Cloud Club

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The Cloud Club was a lunch club that occupied the 66th, 67th, and 68th floors of the Chrysler Building in New York City. At one time it was the highest lunch club in the world.[1] It opened in 1930 and closed in 1979.


Texaco, a prospective tenant, had asked the management of the Chrysler Building to create a restaurant for executives. The Cloud Club opened in July 1930. At the time of its opening it had 300 members. As a result of the club opening, Texaco leased fourteen floors. The club was open during daylight hours and was closed in the evening.[2]

Many famous executives based in the tower had lunch in the club.[3] The club was only for men for several decades. In the 1950s and 1960s newer clubs opened, causing the attendance at the Cloud Club to decrease.[2] In 1971 180 corporations supplied 300 members of the club. The club declined more as competition from other clubs increased and as companies moved offices to suburban areas.[3] Texaco moved its employees to Westchester, New York in 1977, and the club closed in 1979.[2]

Tishman Speyer, which took over the Chrysler Building in 1998 and refurbished it, leased the top two floors of the Cloud Club space to tenants.[citation needed]


William Van Alen and Walter Chrysler had differing ideas of what the Cloud Club should be. The former had preferences for the modernist style while Chrysler had a preference for faux medieval and baronial styles. Charles McGrath of The New York Times wrote that the final design "reflected a somewhat uneasy compromise" between the men.[2] Christopher Gray of The New York Times stated that the "Cloud Club was a curious mix of historic and modern."[1]


Charles McGrath of The New York Times stated that the space overall "seems almost preposterously small by today's standards" and because of all of the facilities inside it, its "backstage" areas "must have felt like a submarine - or, rather, like a very cramped airship."[2]

The 66th floor was the point of entry into the club. Cloud motifs were used in the entry area. The pilasters and friezes were in a neo-Classical style. The bathrooms and elevator surrounds used an Art Deco style. The flooring was made of pegged planks.[1] This floor had a bar and grill room,[2][1] done in an "olde English" style,[1] which used leaded glass doors, wood beams, chandeliers of wrought-iron, and floors in pegged planks. It also had a Tudor-style lounge decorated in oak paneling in a mortise-and-tenon style.[2]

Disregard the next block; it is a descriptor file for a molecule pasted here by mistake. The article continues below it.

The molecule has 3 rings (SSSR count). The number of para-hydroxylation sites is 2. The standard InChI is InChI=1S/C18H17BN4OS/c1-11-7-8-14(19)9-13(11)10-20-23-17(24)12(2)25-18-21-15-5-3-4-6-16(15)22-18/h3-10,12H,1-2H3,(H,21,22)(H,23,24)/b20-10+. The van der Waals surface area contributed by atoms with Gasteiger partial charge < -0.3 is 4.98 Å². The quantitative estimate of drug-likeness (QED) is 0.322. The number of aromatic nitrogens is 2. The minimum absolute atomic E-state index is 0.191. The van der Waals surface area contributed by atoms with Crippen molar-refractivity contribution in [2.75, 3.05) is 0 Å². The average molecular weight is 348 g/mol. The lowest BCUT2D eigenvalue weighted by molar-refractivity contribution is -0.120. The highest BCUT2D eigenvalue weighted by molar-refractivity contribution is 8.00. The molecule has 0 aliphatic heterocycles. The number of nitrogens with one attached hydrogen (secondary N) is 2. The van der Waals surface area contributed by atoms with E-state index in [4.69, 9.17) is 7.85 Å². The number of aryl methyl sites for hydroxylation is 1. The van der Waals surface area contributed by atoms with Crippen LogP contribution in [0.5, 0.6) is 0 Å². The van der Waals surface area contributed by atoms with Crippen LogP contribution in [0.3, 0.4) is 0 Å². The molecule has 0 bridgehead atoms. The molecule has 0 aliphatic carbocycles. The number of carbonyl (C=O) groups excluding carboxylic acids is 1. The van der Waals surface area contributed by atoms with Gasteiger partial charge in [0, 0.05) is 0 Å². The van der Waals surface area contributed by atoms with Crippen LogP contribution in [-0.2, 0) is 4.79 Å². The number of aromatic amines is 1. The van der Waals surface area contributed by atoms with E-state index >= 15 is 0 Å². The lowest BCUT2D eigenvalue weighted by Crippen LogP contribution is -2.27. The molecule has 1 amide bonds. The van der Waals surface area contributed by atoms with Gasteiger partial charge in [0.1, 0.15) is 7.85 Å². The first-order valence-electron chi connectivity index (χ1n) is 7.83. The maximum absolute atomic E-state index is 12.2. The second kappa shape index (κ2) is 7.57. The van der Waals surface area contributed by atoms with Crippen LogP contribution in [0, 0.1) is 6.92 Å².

The main dining room, on the 67th floor,[2] was located on the club's south side and had a capacity of 30 people.[1] The north wall had a mural of Manhattan. The room was decorated with etched glass sconces and granite columns.[2] The room had a view of New York City.[3] The vaulted ceiling,[2] in a Cathedral style,[1] had a cloud mural. McGrath described it as having "a futuristic, Fritz Lang sort of look".[2] A Renaissance-style staircase in marble and bronze connected the dining room with the 66th floor.[2]

The private dining room for Walter Chrysler was located on the 67th floor.[2] It used black etched paneling,[1] and included an etched frieze of automobile workers.[2] This room had a view of Central Park.[1] There was another private dining room that was for Texaco.[2] It included a mural of an oil refinery, the Texaco logo, and a truck.[4] It "was reputed to be the grandest men's room in all of New York" according to McGrath.[2] The facility also had a stock ticker room.[1]

The service areas included a barber shop, a humidor, kitchens, and a locker room. During the Prohibition alcohol was stored in cabinets in the locker room.[2]


The fruit served included "No. 18" pink grapefruits, larger than supermarket grapefruits, and melons that were produced in a farm in Upstate New York owned by a club member. The most well-known dishes were bread-and-butter pudding, black bean soup, and Dover sole.[3]

In fiction[edit]



  1. ^ a b c d e f g h i j Gray, Christopher. "The Cloud Club; Still Exciting, but Still Vacant." The New York Times. January 14, 1990. Retrieved on September 19, 2014.
  2. ^ a b c d e f g h i j k l m n o p q r s t McGrath, Charles. "A Lunch Club for the Higher-Ups." The New York Times. May 26, 2005. Retrieved on September 19, 2014.
  3. ^ a b c d e f g McDowell, Edwin. "Reviving High Life, 67 Floors Up; Chrysler Building Redoes the Cloud Club's Old Space." The New York Times. April 11, 2000. p. 1. Retrieved on September 19, 2014.
  4. ^ McDowell, Edwin. "Reviving High Life, 67 Floors Up; Chrysler Building Redoes the Cloud Club's Old Space." The New York Times. April 11, 2000. p. 2. Retrieved on September 19, 2014.

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